Peshawar’s Animal Whisperer

By Sonya Rehman

I first heard about the Lucky Animal Protection Shelter (LAPS) via Twitter. At the time, I was desperately looking for a home for a stray dog who lived in an empty plot next to a well-known eatery in Islamabad.

Betty was a sweet-natured dog who had suffered immensely after losing all her puppies – one after the other – to distemper, a deadly canine disease. Timid and in a state of grief, I was committed to getting her off the streets and in a safe space where she’d be fed and nurtured back to health. But finding someone who was willing and able to provide a home to a stray is an uphill battle in Pakistan – if Betty was a breed she would have had countless, eager offers.

After weeks of searching and asking friends and family to spread the word, I came across a Twitter account that had been tweeting out the most heartwarming images of a woman and her rescue dogs. An animal shelter in Peshawar? I was in a state of shock. It was then that I knew I had found Betty’s permanent home.

A few weeks of coordination later, Betty arrived at LAPS, ready to begin her healing journey.

Currently with over 150 dogs and a donkey called Charlie, each of whom have been rescued from Peshawar, Islamabad and Lahore, Zeba Masood, the founder of LAPS, treats her rescues like her own children. In person, she has a warm aura and kind eyes. There is wisdom too, the kind that merges with a level of intuition allowing her to understand her surroundings and those who cross her path on a deeper level.

Zeba Masood. Photo by: Sonya Rehman

No wonder animals take to her so naturally. Walking through her shelter in Charsadda, Khyber Pakhtunkhwa, the rescues bark excitedly as she passes by their enclosures. A few minutes later, one of the larger enclosures is opened and an assembly of dogs – of all shapes and sizes – come running out, jumping on her, licking her feet and frolicking about. There’s a flurry of activity and high energy around Zeba as she pets them, calling out to the naughty ones who are running around like there’s no tomorrow!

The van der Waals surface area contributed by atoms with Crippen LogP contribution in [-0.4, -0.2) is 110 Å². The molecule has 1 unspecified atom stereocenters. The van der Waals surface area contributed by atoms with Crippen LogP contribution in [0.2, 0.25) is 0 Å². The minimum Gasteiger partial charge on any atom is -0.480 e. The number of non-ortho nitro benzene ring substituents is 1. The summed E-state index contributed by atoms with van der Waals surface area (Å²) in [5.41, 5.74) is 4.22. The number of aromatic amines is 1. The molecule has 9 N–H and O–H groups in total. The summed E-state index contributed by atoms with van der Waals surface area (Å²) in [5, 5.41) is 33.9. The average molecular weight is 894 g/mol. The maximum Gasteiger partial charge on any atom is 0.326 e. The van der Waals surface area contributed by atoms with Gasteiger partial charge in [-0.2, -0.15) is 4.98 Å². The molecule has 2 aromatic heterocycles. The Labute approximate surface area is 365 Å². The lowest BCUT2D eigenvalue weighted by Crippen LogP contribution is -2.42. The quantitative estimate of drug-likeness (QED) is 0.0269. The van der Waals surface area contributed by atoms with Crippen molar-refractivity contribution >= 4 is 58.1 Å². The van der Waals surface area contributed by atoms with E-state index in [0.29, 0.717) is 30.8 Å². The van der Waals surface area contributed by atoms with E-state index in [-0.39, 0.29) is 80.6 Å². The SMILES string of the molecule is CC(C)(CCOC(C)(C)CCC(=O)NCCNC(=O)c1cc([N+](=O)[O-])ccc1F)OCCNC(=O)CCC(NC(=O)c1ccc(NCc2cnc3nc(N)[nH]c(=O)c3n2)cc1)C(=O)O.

They’re confident, well-fed, human-friendly and happy dogs – ocular proof that each animal has been loved and cured even after suffering unimaginable cruelty at the hands of man. Each case has a different, heart-wrenching story. And while that may ache your heart, seeing them now, fully recovered and doing silly dog things, assures you that all of them were lucky – truly lucky – to cross Zeba’s path.

At the shelter. Photo by: Sonya Rehman

From Spikey to Fabio, Charlie (the donkey) and more – each animal’s wretched life has now turned around at LAPS, all under Zeba’s watchful, albeit loving gaze. The fact that they’re alive is nothing short of a miracle. 

With a limited number of staff members, Zeba, her husband Javed Khan, and their youngest son, Zarak Khan, run a tight ship at the shelter. But while the family has their hands full with the day to day running of LAPS, they were also recently targeted by some religious fundamentalists at their previous facility in Peshawar and were forced to vacate immediately since their lives and their animals’ lives were at stake.

For the men in the community, LAPS’ animal rescue work was beyond their understanding, besides, they believed dogs were ‘paleet’ and should be left on the streets to rot.